Immigrant families are at high risk of childhood obesity

The consumption of soft drinks among children of immigrants is higher, they also watch more television and do less sports. Children from families of non-indigenous ethnic groups suffer more often from overweight and obesity, according to the results of a study conducted in seven European countries.

While obesity levels are rising among children across Europe, researchers found that levels are generally higher among children whose first language is not their mother tongue or whose parents were born in another country.

“We found several possible causes of the differences between native and foreign families,” said project leader Professor Johannes Brug from the VU University Medical Center in Amsterdam.

He added that, for example, the consumption of soft drinks is higher among children from foreign families; while usual meals like breakfast are more often skipped. Children also watch more television and engage in less sports activities. However, he goes to school on foot or by bicycle.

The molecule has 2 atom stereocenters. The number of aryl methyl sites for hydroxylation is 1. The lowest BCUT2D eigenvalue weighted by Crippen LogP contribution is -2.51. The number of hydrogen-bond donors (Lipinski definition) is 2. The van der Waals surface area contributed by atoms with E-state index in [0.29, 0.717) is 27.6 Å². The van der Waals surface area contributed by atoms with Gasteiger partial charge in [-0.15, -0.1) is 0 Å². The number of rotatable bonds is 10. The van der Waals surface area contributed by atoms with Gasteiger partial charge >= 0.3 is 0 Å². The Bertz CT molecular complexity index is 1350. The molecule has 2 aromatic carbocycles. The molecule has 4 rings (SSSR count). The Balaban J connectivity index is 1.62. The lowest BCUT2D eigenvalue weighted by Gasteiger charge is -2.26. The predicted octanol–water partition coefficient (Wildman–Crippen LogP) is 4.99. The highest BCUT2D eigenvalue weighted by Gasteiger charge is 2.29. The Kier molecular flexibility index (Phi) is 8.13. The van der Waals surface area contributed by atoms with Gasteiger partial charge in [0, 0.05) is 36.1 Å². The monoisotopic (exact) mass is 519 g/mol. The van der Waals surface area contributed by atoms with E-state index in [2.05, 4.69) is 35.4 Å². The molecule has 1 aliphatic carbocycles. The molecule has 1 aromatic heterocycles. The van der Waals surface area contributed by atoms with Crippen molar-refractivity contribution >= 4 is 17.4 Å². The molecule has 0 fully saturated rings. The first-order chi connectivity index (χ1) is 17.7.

“Cultural and lifestyle differences must be established in the context of family resources, including skills and education, but also financial resources and access to support and health information,” he said. “Low education is a risk factor for obesity in all communities, and a contributing factor for these families.”

“Cultural differences and lifestyle are necessary aspects to contextualize this situation, as are family resources, including skills and education. Also financial resources and access to support and health information,” he said.

He indicated that a low level of education is a risk factor for obesity in all communities, and contributes to it for these families as well.

“We also have to admit that the differences between domestic and foreign families are smaller than the differences between families in southern and northern Europe. National factors are more important than their immigrant status,” he pointed out.


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